Myths About High Cholesterol

Health usually isn’t the most understood topic. A lot of people have formed ideas and
beliefs about the world of health through old misinformation and stories passed down
through the generations. In the last few decades, we even seen major campaigns
demonizing food that has been eaten by people for as long as humans have recorded
events in history. To dispel some of these beliefs, this article has been written to discuss
a few of the myths about the causes of high cholesterol.

Say No to Eggs

In the 1980’s, there were major ad campaigns aimed at discouraging people from eating
eggs. This is because at the time, people understood that eggs contained a high
amount of dietary cholesterol, and the amount that they contained made up two thirds of
what nutrition experts were saying a person should intake at one time. As time has gone
on, and more research studies have been published, it because clear that the
cholesterol contained in eggs was much different than the cholesterol that we find in our
blood. Eggs contain a large portion of the good fats that people need.

High Cholesterol Only Affects Adults

Over the last 20 years, childhood obesity rates have increased by a more than
unfavorable amount. A good portion of people have believed in the bogus claim that
children aren’t susceptible to high cholesterol or heart disease, but studies have proven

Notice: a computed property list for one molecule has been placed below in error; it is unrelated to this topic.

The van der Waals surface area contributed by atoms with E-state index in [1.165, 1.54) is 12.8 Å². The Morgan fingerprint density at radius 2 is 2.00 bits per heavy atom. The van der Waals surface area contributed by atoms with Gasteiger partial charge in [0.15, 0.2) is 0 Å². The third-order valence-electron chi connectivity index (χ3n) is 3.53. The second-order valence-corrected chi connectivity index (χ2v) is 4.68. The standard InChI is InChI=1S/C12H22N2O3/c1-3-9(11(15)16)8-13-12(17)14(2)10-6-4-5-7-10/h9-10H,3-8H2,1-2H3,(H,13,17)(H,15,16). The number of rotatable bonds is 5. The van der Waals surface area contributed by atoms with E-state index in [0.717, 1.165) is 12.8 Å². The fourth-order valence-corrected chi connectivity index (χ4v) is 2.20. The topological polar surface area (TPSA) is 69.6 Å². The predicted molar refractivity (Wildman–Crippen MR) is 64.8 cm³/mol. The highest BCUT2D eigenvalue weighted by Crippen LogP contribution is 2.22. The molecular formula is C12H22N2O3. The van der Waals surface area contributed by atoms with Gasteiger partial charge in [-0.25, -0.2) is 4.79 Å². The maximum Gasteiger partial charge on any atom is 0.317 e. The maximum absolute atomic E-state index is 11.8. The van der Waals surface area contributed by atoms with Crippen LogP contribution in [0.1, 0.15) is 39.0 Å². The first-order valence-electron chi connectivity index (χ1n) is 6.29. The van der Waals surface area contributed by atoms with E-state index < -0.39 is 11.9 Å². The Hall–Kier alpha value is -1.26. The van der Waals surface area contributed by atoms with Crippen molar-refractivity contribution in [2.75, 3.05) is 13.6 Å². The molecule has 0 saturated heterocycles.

that this is false. When children eat diets that are high in saturated fats and low in
soluble fibers and HDL cholesterol, the body can begin to decline in health and
experience arterial blockages just as easily as many adults. They key to prevention is a
solid diet of unsaturated fats with lots of HDL producing foods. Having a balanced meal
during younger years can also have a life changing effect on later health.

It’s Healthy If It Says No Cholesterol

One thing that food companies have been bad at, is labeling what type of fat or
cholesterol that they are talking about when they make these claims on the front of their
packaging. Generally speaking, when a package says, “No cholesterol“ they are talking
about dietary cholesterol, which has far less to do with high cholesterol. A more
accurate indication would be the amount of trans fats or saturated fats found in
packaged foods.

You should always talk to your doctor if you are concerned about your cholesterol, so
that they can guide you toward what to do or not do.